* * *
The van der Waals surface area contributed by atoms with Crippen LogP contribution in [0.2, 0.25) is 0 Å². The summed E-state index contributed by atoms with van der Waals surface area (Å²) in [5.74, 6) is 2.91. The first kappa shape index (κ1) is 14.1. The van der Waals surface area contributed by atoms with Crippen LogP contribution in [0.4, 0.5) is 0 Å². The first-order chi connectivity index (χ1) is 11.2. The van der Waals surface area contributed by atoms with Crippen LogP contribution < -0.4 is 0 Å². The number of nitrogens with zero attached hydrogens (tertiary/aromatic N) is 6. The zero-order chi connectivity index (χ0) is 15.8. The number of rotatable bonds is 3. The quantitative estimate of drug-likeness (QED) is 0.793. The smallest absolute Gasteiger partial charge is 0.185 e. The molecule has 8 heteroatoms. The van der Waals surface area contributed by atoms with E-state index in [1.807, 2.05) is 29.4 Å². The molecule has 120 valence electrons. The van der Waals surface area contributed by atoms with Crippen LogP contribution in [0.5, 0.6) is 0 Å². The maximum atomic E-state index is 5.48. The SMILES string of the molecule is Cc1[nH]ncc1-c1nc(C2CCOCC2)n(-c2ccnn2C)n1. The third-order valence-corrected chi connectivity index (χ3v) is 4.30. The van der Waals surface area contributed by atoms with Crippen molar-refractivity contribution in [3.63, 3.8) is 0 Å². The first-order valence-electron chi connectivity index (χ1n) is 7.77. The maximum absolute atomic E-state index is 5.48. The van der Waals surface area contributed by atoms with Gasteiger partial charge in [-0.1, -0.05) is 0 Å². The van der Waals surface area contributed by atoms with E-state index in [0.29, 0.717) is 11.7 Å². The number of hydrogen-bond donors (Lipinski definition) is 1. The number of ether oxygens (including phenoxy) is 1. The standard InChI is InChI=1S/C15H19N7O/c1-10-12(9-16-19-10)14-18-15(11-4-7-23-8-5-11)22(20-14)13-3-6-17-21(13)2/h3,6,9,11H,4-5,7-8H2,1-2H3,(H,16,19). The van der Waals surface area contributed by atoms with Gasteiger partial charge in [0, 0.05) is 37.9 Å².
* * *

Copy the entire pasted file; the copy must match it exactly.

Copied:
The van der Waals surface area contributed by atoms with Crippen LogP contribution in [0.2, 0.25) is 0 Å². The summed E-state index contributed by atoms with van der Waals surface area (Å²) in [5.74, 6) is 2.91. The first kappa shape index (κ1) is 14.1. The van der Waals surface area contributed by atoms with Crippen LogP contribution in [0.4, 0.5) is 0 Å². The first-order chi connectivity index (χ1) is 11.2. The van der Waals surface area contributed by atoms with Crippen LogP contribution < -0.4 is 0 Å². The number of nitrogens with zero attached hydrogens (tertiary/aromatic N) is 6. The zero-order chi connectivity index (χ0) is 15.8. The number of rotatable bonds is 3. The quantitative estimate of drug-likeness (QED) is 0.793. The smallest absolute Gasteiger partial charge is 0.185 e. The molecule has 8 heteroatoms. The van der Waals surface area contributed by atoms with E-state index in [1.807, 2.05) is 29.4 Å². The molecule has 120 valence electrons. The van der Waals surface area contributed by atoms with Crippen LogP contribution in [0.5, 0.6) is 0 Å². The maximum atomic E-state index is 5.48. The SMILES string of the molecule is Cc1[nH]ncc1-c1nc(C2CCOCC2)n(-c2ccnn2C)n1. The third-order valence-corrected chi connectivity index (χ3v) is 4.30. The van der Waals surface area contributed by atoms with Crippen molar-refractivity contribution in [3.63, 3.8) is 0 Å². The first-order valence-electron chi connectivity index (χ1n) is 7.77. The maximum absolute atomic E-state index is 5.48. The van der Waals surface area contributed by atoms with Gasteiger partial charge in [-0.1, -0.05) is 0 Å². The van der Waals surface area contributed by atoms with E-state index in [0.29, 0.717) is 11.7 Å². The number of hydrogen-bond donors (Lipinski definition) is 1. The number of ether oxygens (including phenoxy) is 1. The standard InChI is InChI=1S/C15H19N7O/c1-10-12(9-16-19-10)14-18-15(11-4-7-23-8-5-11)22(20-14)13-3-6-17-21(13)2/h3,6,9,11H,4-5,7-8H2,1-2H3,(H,16,19). The van der Waals surface area contributed by atoms with Gasteiger partial charge in [0, 0.05) is 37.9 Å².